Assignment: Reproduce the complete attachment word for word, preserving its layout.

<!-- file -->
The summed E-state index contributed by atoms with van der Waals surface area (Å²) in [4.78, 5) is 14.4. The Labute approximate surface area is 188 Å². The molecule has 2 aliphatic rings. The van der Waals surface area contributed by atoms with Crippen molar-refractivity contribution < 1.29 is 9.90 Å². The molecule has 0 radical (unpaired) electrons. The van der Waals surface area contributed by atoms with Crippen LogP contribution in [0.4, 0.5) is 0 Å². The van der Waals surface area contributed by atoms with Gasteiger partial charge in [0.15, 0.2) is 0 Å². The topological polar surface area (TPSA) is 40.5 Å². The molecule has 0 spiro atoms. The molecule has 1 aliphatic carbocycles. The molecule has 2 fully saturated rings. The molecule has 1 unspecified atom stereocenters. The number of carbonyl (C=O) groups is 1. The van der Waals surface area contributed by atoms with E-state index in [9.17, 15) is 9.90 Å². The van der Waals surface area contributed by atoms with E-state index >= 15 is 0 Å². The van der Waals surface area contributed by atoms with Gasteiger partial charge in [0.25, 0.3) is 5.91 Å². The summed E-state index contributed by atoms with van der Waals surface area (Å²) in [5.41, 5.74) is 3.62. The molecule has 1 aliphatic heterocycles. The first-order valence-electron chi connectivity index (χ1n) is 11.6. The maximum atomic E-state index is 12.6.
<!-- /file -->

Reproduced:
The summed E-state index contributed by atoms with van der Waals surface area (Å²) in [4.78, 5) is 14.4. The Labute approximate surface area is 188 Å². The molecule has 2 aliphatic rings. The van der Waals surface area contributed by atoms with Crippen molar-refractivity contribution < 1.29 is 9.90 Å². The molecule has 0 radical (unpaired) electrons. The van der Waals surface area contributed by atoms with Crippen LogP contribution in [0.4, 0.5) is 0 Å². The van der Waals surface area contributed by atoms with Gasteiger partial charge in [0.15, 0.2) is 0 Å². The topological polar surface area (TPSA) is 40.5 Å². The molecule has 0 spiro atoms. The molecule has 1 aliphatic carbocycles. The molecule has 2 fully saturated rings. The molecule has 1 unspecified atom stereocenters. The number of carbonyl (C=O) groups is 1. The van der Waals surface area contributed by atoms with E-state index in [9.17, 15) is 9.90 Å². The van der Waals surface area contributed by atoms with E-state index >= 15 is 0 Å². The van der Waals surface area contributed by atoms with Gasteiger partial charge in [0.25, 0.3) is 5.91 Å². The summed E-state index contributed by atoms with van der Waals surface area (Å²) in [5.41, 5.74) is 3.62. The molecule has 1 aliphatic heterocycles. The first-order valence-electron chi connectivity index (χ1n) is 11.6. The maximum atomic E-state index is 12.6.